JBS knowingly distributed pentobarbital-adulterated products


This story by Phyllis Entis first appeared in Food Safety News and is reposted here with permission.

JBS Souderton Inc. continued to distribute pentobarbital-adulterated products to customers even after receiving formal notification of pentobarbital contamination, according to a warning letter issued on April 23 by the Food and Drug Administration.

The warning letter to JBS Souderton Inc., which does business as MOPAC, was sent more than one year after pentobarbital was first discovered in beef tallow from the company’s Souderton, PA, facility.

Pentobarbital is a barbiturate used by veterinarians to euthanize animals, including companion animals, horses and cattle. According to the FDA, pet foods containing even a trace amount of pentobarbital are considered adulterated. It is against federal law to release “adulterated” products into the stream of commerce.

JBS was the supplier of beef tallow to Big Heart Pet Brands Inc. and to Champion PetFoods, among others.

Big Heart is a wholly owned subsidiary of The J.M. Smucker Company Inc. Champion is a Canadian pet food company whose U.S. production facility is in Auburn, KY. It manufactures Acana and Orijen brands of dry dog food.

In February 2018, a media outlet reported having found pentobarbital in several samples of Gravy Train canned, wet dog food. Smucker initiated a product withdrawal of the implicated products pending the outcome of its internal investigation. 

Concurrently, FDA alerted pet owners about the possible presence of pentobarbital in the several dog food brands, including Gravy Train, Kibbles ’N Bits, Ol’ Roy and Skippy.

Smucker converted its withdrawal into a full-blown recall once company officials had confirmation of the presence of pentobarbital in its finished product and in samples of beef tallow supplied by JBS.

As part of its investigation into the Big Heart, FDA and the Pennsylvania Department of Agriculture conducted a joint inspection of JBS beginning March 13, 2018.

According to the warning letter, FDA found pentobarbital in four out of nine samples collected at the JBS facility. Upon further analysis, three of the samples were found to contain pentobarbital at levels ranging from 61.8 +/-19 to 277 +/-70 nanograms per gram (ng/g), well above the minimum detection concentration of 4 ng/g.

The four pentobarbital-contaminated products were delivered to customers from November 2017 through March 2018.

Samples collected from JBS and from its customers’ facilities and analyzed by Pennsylvania officials found levels of pentobarbital as high as 680 ng/g.

The list of Inspectional “Observations” in the FDA’s Form 483, provided to JBS management on Oct. 17, 2018, contained two items:

  1. JBS did not visually verify loads of raw materials with what the hauler stated that they brought in. This led to tallow, manufactured at [the JBS] facility, to be adulterated with pentobarbital.
  2. JBS did not have an effective system for evaluating incoming raw materials to ensure that these ingredients are suitable for use in human products and animal feeds.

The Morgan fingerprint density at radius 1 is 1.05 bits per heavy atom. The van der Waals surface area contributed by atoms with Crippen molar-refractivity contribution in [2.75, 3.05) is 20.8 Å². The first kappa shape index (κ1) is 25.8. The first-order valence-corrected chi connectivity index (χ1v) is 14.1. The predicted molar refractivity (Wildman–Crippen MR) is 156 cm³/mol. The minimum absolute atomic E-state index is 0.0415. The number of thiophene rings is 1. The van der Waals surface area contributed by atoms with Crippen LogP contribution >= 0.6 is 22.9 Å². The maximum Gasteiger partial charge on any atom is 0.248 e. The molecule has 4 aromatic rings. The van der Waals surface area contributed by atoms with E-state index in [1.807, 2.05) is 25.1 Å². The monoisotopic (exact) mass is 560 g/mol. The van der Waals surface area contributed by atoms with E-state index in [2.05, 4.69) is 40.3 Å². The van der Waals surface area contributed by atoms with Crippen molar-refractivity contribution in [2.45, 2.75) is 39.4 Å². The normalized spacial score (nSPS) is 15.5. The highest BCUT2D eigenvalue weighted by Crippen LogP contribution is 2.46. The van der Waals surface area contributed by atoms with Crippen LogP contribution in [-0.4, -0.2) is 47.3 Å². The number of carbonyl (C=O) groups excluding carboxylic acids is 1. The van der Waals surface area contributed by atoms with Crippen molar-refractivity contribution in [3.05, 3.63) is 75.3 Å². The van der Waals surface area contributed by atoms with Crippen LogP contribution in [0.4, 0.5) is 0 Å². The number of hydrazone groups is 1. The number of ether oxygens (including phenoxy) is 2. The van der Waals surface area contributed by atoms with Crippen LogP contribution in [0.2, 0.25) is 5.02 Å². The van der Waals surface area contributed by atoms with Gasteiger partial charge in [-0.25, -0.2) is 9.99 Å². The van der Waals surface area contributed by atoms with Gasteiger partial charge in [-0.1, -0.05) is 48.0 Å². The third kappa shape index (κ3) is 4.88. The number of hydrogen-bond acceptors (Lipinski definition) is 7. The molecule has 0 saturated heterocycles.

JBS officials informed the FDA on April 17, 2018, that the company had completed cleaning all of its conveyances, conduits, cookers and centrifuges, and some of its storage tanks to remove any pentobarbital-contaminated product. In a May 30, 2018, letter, JBS management indicated the company would complete the cleaning process within an additional 30 days.

The company officials also reported having identified and talked with all of its suppliers that may have presented a risk for entry of euthanized animals into the rendering plant, and obtained a guarantee from each supplier that they would not provide euthanized animals. JBS also indicated it would continue to conduct random tests of tallow products for pentobarbital.

On July 27, 2018, the FDA took a follow-up sample from one of the JBS storage tanks. Upon analysis, the sample was found to contain trace amounts of pentobarbital.

On Aug. 8, 2018, the FDA inquired what actions JBS planned to take in response to the pentobarbital finding. 

The company declined to recall the product. Instead, JBS offered to ask animal food producing customers that received animal food products to remove any products deemed positive for pentobarbital and to have their tanks cleaned.

JBS described its product withdrawals and attempted withdrawals of pentobarbital-contaminated product from its customers in a Nov. 26, 2018, letter to the FDA. 

In its warning letter, the FDA noted that it was unable to asses the effectiveness of the corrective actions in the absence of a voluntary recall or other documentation demonstrating all contaminated products were removed from the marketplace.

As reported by Food Safety News in November 2018, Champion PetFoods retrieved pet foods the contaminated tallow from its third-party distributors. The company declined to initiate a retail-level recall, even though some of the product had reached the store/consumer level. The refusal was based on laboratory test results on retained samples of those finished products that did not reveal pentobarbital.

JBS was given fifteen working days to notify the FDA in writing of the specific steps it has taken to correct the violations listed in the warning letter, or to provide a time frame within which the corrections will be completed.

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